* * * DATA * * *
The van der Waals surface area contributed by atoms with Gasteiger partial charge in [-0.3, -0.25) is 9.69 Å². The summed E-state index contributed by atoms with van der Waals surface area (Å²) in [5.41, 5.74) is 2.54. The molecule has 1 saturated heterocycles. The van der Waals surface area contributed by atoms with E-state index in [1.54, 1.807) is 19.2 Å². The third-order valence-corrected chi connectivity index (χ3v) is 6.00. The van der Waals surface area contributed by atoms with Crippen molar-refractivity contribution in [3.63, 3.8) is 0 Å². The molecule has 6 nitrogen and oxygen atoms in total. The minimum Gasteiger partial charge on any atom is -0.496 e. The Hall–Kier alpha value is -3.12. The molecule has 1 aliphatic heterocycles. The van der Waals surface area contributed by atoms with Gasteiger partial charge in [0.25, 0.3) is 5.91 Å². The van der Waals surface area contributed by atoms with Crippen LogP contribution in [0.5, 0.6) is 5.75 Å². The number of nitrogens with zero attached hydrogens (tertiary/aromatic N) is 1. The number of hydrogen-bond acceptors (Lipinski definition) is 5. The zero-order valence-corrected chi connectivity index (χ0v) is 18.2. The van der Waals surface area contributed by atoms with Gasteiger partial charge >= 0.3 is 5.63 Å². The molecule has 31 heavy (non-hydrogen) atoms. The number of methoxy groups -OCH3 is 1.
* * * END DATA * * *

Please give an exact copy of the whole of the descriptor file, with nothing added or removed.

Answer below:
The van der Waals surface area contributed by atoms with Gasteiger partial charge in [-0.3, -0.25) is 9.69 Å². The summed E-state index contributed by atoms with van der Waals surface area (Å²) in [5.41, 5.74) is 2.54. The molecule has 1 saturated heterocycles. The van der Waals surface area contributed by atoms with E-state index in [1.54, 1.807) is 19.2 Å². The third-order valence-corrected chi connectivity index (χ3v) is 6.00. The van der Waals surface area contributed by atoms with Crippen molar-refractivity contribution in [3.63, 3.8) is 0 Å². The molecule has 6 nitrogen and oxygen atoms in total. The minimum Gasteiger partial charge on any atom is -0.496 e. The Hall–Kier alpha value is -3.12. The molecule has 1 aliphatic heterocycles. The van der Waals surface area contributed by atoms with Gasteiger partial charge in [0.25, 0.3) is 5.91 Å². The van der Waals surface area contributed by atoms with Crippen LogP contribution in [0.5, 0.6) is 5.75 Å². The number of nitrogens with zero attached hydrogens (tertiary/aromatic N) is 1. The number of hydrogen-bond acceptors (Lipinski definition) is 5. The zero-order valence-corrected chi connectivity index (χ0v) is 18.2. The van der Waals surface area contributed by atoms with Gasteiger partial charge >= 0.3 is 5.63 Å². The molecule has 31 heavy (non-hydrogen) atoms. The number of methoxy groups -OCH3 is 1.